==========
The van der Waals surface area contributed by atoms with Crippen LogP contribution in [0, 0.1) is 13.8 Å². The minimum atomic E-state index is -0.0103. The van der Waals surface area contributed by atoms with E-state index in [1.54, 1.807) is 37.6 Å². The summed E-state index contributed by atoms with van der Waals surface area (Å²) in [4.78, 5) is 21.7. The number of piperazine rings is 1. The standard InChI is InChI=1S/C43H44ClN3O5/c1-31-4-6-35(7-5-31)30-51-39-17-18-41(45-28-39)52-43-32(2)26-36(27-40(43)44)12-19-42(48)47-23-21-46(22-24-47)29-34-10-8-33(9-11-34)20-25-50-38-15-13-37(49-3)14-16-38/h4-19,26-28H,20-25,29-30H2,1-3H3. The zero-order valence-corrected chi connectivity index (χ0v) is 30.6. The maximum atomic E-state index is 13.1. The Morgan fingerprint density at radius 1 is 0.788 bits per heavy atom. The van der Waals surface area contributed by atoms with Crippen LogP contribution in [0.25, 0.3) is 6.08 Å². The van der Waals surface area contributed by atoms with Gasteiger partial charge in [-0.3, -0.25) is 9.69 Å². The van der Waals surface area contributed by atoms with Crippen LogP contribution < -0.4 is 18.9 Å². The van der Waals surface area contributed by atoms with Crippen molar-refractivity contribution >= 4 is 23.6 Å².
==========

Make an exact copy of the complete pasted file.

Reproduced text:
The van der Waals surface area contributed by atoms with Crippen LogP contribution in [0, 0.1) is 13.8 Å². The minimum atomic E-state index is -0.0103. The van der Waals surface area contributed by atoms with E-state index in [1.54, 1.807) is 37.6 Å². The summed E-state index contributed by atoms with van der Waals surface area (Å²) in [4.78, 5) is 21.7. The number of piperazine rings is 1. The standard InChI is InChI=1S/C43H44ClN3O5/c1-31-4-6-35(7-5-31)30-51-39-17-18-41(45-28-39)52-43-32(2)26-36(27-40(43)44)12-19-42(48)47-23-21-46(22-24-47)29-34-10-8-33(9-11-34)20-25-50-38-15-13-37(49-3)14-16-38/h4-19,26-28H,20-25,29-30H2,1-3H3. The zero-order valence-corrected chi connectivity index (χ0v) is 30.6. The maximum atomic E-state index is 13.1. The Morgan fingerprint density at radius 1 is 0.788 bits per heavy atom. The van der Waals surface area contributed by atoms with Crippen LogP contribution in [0.25, 0.3) is 6.08 Å². The van der Waals surface area contributed by atoms with Gasteiger partial charge in [-0.3, -0.25) is 9.69 Å². The van der Waals surface area contributed by atoms with Crippen LogP contribution < -0.4 is 18.9 Å². The van der Waals surface area contributed by atoms with Crippen molar-refractivity contribution >= 4 is 23.6 Å².